‘American Horror Story: Cult’ Reveals What Really Scares White People
American Horror Story: Cult doesn’t give justice to the American horror story that is being a QTPOC.
By Dr. Jonathan P. Higgins
American Horror Story is in its seventh season and like many television shows, the writers have opted to use elements of art to make a social statement about the political mess that we are currently experiencing in the U.S..
This season, the show decided to focus on a middle American family with two white queer women named Ally (Sara Paulson) and Ivy (Alison Pill), a married couple with a young son name Oz (Cooper Dodson). Ally suffers from several phobias and her world begins to crumble after learning that Trump was elected as President. This begins to cause strain on her relationship with her partner as several of Ally’s phobias begin to take over day-to-day life, specifically her fear of clowns as Ally begins to believe that clowns are not only stalking her and her family, but killing several of her friends and neighbors on their street.
Just four episodes in, the show has addressed several issues connected to the culture that Trump’s presidency has exacerbated or inspired: including racism, homophobia and advocacy. The show has addressed several topics related to the fear that many marginalized people face. By validating Ally’s fears, this season’s theme opens up a great conversation about how her phobias were heightened after the the announcement of Trump’s presidency. Meanwhile, queer/trans people of color have faced these fears for decades.
Since the late 1960s, QTPOC have lived in fear. From the attacks on Marsha P. Johnson and Sylvia Rivera during Stonewall riots, to the attacks on Bayard Rustin during the civil rights movement, QTPOC have lived in a world knowing that almost everyone hates or fears them. The statistics only prove this to be true, specifically with trans women of color. According to the National Coalition of Anti-Violence Programs (NCAVP), the majority of hate violence happened to transgender women. 2016 marked the deadliest year for trans women of color, with 27 deaths being reported and that did not include deaths that were not reported or cases where the person was misgendered. 2017 is proving to be no different, as there have been 22 reported death of trans individuals, with one already being reported in the last month.
In addition, there are countless reports of police brutality being reported by QTPOC, specifically from trans women who are often victims of violence by police officers because of their heightened vulnerability within a transmisogynistic society.
While it would be easy to liken the fears that the character Ally has of clowns to the fear that women of color and QTPOC have of the police and their attackers, the issue is much deeper than a simple phobia for QTPOC. Yes, this season sheds a great light on the importance of mental health and the need for mental health services that are essential for those who struggle with phobias and fears, this season hasn’t yet addressed the deeper issues at hand.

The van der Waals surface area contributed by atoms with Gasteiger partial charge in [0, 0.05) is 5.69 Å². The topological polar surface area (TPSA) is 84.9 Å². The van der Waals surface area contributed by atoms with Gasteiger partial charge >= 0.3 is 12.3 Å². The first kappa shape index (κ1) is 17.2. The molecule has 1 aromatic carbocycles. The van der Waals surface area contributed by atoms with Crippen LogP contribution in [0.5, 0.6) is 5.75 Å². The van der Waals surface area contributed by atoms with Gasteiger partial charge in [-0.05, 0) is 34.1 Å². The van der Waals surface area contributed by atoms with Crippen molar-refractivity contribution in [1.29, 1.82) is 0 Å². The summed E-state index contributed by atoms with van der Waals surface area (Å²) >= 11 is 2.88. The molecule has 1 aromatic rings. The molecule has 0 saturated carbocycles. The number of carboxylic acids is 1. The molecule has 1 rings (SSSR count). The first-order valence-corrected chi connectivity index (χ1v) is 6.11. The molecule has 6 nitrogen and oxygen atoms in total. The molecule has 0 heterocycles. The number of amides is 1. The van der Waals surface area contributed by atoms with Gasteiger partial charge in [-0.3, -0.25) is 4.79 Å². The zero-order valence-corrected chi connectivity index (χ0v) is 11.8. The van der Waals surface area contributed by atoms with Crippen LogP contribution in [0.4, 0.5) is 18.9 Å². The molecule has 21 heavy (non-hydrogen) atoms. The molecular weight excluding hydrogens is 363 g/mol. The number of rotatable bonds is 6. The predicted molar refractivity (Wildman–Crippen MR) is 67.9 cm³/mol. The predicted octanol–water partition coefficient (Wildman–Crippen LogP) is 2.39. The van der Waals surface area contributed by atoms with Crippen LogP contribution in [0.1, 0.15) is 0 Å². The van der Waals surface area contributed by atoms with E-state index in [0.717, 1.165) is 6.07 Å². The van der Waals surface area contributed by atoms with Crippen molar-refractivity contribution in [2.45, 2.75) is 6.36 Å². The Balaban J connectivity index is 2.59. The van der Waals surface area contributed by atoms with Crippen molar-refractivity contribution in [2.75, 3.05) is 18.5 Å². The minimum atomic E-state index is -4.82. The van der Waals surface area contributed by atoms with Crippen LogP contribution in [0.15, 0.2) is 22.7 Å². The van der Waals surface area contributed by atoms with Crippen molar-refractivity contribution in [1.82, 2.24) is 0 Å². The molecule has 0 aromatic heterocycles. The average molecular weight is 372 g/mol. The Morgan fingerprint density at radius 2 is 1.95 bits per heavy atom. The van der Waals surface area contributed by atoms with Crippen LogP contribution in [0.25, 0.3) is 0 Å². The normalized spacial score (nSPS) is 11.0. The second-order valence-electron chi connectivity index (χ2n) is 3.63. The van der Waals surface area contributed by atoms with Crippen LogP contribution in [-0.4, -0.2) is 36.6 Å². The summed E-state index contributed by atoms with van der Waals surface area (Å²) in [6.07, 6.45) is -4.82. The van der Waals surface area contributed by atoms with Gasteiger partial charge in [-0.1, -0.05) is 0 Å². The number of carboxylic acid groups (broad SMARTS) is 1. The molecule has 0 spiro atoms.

The deeper issue is that for many QTPOC is that we live in constant fear of systematic violence and that is not something we have the privilege to simply go see a therapist for, get a pill for and make the anxiety go away. We live with the anxiety that several of our marginalized identities will be violated. We live in a society that tells us that our fears are not real or justified, but a figment of our imaginations. We are surrounded by white queer men and women who often center their fears in the loss of their privilege and access, while QTPOC are worried about living to see another day.
For people like Ally and Ivy, being fearful of Trump’s America only means being afraid that you may lose rights. For QTPOC, Trump’s America is only a symptom of what the community has had to face for decades, and what we are up against for the next three years. From immigration to higher levels of xenophobia and racism, QTPOC people have much to fear than just clowns.
Yes, the writers and producers of this season deserve to be applauded for taking on the topic this season, there still needs to be a greater conversation around how white queer people center themselves during times like these. Further, we should also challenge and push back on who gets to talk about these issues, specifically knowing that the fear that has been created by Trump and his candidacy directly affects Black/Brown marginalized people.
Though the show is timely and offers great commentary on what many American’s are going through in this current more, but American Horror Story: Cult doesn’t give justice to the American horror story that is being a QTPOC.
Author Bio: Dr. Jonathan P. Higgins is a speaker, writer and activist. His work focuses on the intersections of Black and queer identity and ways to eradicate systematic oppression. Follow him on Twitter: @DoctorJonPaul.
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